Medical Identity Theft Expert John Sileo speaks with Fox and Friends about how to avoid medical identity theft, and whether or not it can kill you. Luckily, even if medical identity theft could theoretically kill you, there are excellent and easy steps you can take to catch it early or prevent it entirely. Watch the video and then comment below with your questions or expertise.
There has been a great deal in the news about medical identity theft leading to death. Is it possible? Yes. Is it likely? Less likely than dying of a heart attack because you eat too much bacon. But let’s explore the possibility of death by medical identity theft (below, in this article), and why the threat gets sensationalized (in the video).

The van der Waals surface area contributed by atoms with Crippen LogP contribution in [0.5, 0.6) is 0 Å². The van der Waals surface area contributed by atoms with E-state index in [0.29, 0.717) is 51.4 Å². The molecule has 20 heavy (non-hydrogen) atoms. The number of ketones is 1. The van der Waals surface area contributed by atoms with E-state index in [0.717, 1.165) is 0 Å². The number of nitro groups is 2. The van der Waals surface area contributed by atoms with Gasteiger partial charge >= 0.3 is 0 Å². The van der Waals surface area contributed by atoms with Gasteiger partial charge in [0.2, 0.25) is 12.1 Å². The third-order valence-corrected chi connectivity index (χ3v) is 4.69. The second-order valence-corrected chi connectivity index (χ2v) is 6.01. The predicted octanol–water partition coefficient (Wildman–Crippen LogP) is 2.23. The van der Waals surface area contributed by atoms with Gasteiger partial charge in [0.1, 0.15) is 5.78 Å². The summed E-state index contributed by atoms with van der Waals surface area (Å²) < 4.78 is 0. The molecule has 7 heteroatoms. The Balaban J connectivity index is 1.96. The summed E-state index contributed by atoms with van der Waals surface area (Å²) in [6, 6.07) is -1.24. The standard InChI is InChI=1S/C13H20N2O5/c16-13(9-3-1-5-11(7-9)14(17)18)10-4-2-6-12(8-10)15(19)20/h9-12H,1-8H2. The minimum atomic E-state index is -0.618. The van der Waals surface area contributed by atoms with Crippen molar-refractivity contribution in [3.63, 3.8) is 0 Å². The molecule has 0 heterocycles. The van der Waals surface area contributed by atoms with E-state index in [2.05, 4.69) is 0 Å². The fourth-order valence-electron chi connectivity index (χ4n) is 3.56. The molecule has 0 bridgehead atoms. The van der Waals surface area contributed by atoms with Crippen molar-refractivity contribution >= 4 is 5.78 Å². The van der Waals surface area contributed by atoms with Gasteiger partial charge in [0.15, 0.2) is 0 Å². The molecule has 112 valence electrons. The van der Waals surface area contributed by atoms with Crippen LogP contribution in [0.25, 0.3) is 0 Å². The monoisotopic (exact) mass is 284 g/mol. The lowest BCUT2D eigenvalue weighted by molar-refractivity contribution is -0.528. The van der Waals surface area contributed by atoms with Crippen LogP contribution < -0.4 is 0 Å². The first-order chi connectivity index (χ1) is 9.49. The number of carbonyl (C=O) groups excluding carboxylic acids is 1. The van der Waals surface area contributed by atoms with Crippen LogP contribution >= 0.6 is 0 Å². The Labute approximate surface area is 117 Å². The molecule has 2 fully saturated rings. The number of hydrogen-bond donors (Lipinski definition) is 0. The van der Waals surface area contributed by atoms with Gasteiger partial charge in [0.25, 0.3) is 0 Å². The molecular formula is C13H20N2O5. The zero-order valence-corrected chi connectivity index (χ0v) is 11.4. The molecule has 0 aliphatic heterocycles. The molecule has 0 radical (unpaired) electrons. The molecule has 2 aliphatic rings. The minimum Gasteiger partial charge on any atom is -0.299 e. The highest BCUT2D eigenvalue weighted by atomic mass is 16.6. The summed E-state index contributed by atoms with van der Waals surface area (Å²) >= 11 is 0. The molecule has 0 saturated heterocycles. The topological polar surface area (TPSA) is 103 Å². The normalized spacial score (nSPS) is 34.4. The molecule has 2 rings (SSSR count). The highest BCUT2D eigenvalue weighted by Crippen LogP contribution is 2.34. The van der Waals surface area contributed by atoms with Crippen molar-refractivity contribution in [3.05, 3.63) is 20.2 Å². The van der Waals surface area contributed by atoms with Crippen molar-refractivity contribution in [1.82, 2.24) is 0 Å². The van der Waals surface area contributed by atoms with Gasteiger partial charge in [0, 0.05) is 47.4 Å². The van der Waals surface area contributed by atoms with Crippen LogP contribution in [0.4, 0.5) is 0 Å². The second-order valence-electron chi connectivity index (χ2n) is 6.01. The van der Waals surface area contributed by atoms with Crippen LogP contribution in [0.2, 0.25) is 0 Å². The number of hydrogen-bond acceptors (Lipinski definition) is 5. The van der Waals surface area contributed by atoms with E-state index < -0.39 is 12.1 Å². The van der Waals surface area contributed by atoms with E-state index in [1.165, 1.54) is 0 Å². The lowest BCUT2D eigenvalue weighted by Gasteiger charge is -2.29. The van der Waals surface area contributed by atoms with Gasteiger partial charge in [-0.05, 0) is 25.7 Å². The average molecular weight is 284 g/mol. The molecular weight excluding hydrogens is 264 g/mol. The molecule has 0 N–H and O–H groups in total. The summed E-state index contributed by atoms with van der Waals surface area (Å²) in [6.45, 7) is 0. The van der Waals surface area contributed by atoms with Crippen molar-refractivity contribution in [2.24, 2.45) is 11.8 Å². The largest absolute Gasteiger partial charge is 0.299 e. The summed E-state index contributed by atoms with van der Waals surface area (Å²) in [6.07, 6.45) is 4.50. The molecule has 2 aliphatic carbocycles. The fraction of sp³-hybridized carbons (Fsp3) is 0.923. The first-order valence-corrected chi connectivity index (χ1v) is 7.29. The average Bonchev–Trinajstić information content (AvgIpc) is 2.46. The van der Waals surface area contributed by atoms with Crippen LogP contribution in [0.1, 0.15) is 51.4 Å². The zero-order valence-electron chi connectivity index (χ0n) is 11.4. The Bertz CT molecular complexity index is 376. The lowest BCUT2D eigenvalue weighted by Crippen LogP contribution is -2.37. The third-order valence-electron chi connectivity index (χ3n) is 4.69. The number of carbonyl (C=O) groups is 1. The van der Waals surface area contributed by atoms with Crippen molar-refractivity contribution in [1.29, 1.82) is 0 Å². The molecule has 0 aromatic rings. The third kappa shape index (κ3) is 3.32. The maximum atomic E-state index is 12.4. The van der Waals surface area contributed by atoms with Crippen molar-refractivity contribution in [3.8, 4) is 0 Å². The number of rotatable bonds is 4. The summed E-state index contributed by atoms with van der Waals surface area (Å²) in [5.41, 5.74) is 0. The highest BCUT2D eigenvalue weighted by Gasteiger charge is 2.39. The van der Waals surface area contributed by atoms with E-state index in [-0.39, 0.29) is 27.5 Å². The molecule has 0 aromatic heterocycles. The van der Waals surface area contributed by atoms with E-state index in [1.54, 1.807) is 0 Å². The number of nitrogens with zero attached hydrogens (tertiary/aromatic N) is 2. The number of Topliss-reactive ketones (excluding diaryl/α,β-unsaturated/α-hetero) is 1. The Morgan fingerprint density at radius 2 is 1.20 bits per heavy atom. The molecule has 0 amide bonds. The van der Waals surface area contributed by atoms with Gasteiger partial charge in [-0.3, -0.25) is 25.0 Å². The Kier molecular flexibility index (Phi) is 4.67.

Healthcare data breaches are on the rise, 32% over last year. Though some may find this to be alarming, there is a school of thought that this is actually good news and that we are identifying breaches that perhaps went unnoticed in the past. However, the fact remains that breaches are on the rise, statistically, and many organizations fear they lack the infrastructure and budget to protect patient privacy.
The study found the reasons for growing data breaches in healthcare organizations to include:
employee mistakes and sloppiness
lost or stolen mobile computing devices
unintentional employee action
On average, it is estimated that data breaches cost benchmarked organizations $2,243,700. This represents an increase of $183,526 from the 2010 study, despite healthcare organizations’ increased compliance with federal regulations. Respondents in the study noted relying less on an “ad hoc’ process to prevent or detect data breach incidents and are relying more on policies, procedures and security.